“There was no big public reception for us but shortly afterwards I met a doctor who worked in a hospital that overlooked the landing site.

“He said my plane must have had some therapeutic value as several bedridden patients got up and rushed to the window to watch it land, which meant he could discharge them!

“Everything went according to plan — it was like magic, in fact. When we trialled it the week beforehand, there was some turbulence over the east coast of Canada and the tanker’s refuelling line was wobbling, which made it very difficult to insert the probe.

“The tanker pilot had to go into manual mode because he could hold the plane more steadily than the autopilot. That was very worrying but we had no problems on the day. It was incredible that it went exactly as we’d envisaged.”

Mr Lecky-Thompson was picked for the challenge in early January 1969, the day after tearing several tendons in his left knee while playing football. He was in plaster for eight weeks and told he would have to be able to bend the joint at least 90 degrees before he could fly again.

He said: “It was touch and go because they said I’d have to go to the rehabilitation centre at Headley Court. I said that wouldn’t work because I’d need at least six weeks there and I had to be flying again within a fortnight.

“I ended up taking a hot bath three times a day and exercising it myself. Within a fortnight, it was flexible enough.”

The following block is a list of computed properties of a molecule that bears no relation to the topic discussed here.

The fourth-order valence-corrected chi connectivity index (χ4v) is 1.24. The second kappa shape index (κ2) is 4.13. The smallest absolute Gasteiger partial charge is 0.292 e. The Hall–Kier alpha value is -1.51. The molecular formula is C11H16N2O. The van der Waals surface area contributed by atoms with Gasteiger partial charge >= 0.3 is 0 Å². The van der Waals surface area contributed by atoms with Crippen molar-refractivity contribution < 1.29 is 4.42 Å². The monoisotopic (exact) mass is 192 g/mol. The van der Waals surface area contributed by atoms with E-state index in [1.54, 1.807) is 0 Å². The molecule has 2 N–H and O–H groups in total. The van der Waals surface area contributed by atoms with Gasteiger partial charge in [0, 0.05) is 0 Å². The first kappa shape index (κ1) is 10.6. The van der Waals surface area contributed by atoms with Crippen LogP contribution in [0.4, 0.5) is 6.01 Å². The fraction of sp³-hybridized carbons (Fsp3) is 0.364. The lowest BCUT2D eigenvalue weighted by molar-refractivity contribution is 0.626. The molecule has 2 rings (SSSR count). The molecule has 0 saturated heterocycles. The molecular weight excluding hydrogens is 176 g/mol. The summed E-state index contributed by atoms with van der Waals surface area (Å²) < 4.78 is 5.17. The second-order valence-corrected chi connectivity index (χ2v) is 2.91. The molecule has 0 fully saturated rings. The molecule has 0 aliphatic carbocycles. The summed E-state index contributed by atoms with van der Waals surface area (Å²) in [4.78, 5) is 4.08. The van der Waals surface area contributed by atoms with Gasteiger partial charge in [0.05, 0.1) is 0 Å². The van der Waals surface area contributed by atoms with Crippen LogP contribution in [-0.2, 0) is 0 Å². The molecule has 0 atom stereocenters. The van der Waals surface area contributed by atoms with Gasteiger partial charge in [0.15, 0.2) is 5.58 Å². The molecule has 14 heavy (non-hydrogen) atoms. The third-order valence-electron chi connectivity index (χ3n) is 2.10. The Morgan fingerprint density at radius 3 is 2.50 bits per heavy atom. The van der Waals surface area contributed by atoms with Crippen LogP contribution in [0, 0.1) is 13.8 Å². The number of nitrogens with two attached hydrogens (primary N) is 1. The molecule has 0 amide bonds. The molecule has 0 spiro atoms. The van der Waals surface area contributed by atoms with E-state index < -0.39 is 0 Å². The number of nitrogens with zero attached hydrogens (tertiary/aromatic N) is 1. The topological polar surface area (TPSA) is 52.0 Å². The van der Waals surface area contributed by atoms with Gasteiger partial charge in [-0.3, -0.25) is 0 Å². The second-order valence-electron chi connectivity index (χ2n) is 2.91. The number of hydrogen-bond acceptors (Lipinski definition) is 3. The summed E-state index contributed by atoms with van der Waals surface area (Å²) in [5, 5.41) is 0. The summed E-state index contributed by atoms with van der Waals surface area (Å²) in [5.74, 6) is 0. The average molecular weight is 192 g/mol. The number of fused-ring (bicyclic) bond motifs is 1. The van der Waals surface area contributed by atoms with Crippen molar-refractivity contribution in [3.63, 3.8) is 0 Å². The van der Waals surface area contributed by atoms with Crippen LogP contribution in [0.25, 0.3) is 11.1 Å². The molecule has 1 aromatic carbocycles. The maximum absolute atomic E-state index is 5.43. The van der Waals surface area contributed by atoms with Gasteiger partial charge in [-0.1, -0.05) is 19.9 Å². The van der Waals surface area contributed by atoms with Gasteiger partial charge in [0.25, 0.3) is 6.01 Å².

The day after his flight, Mr Lecky-Thompson and a colleague in another Harrier escorted the British cruise liner Queen Elizabeth 2 into New York harbour as it completed its maiden voyage.

He stayed in America for two weeks and took part in several demonstrations which persuaded the Marines to invest in the aircraft.

On returning to the UK, he was promoted to squadron leader.

Mr Lecky-Thompson was born in Burma, where his father was a member of the British imperial police force and fled the country with his family when the Japanese invaded in 1942. He was educated in India for two years before they returned to the UK.

He attended a prep school near Malvern and then went to Magdalen College School in Oxford.

In 1948 he joined the air cadets in Abingdon, where his family lived, and learned to fly a glider when he was 16. He gained his private pilot’s licence at the age of 17, before he could even drive, and then joined the RAF on a flying scholarship.

He said: “I was interested in aeroplanes from a very young age. When I was seven years old, my grandmother bought me this lovely battery-powered toy plane with propellers that turned. Sadly, it wasn’t built to fly so when I threw it off the verandah it crashed to the ground and I bawled my eyes out.”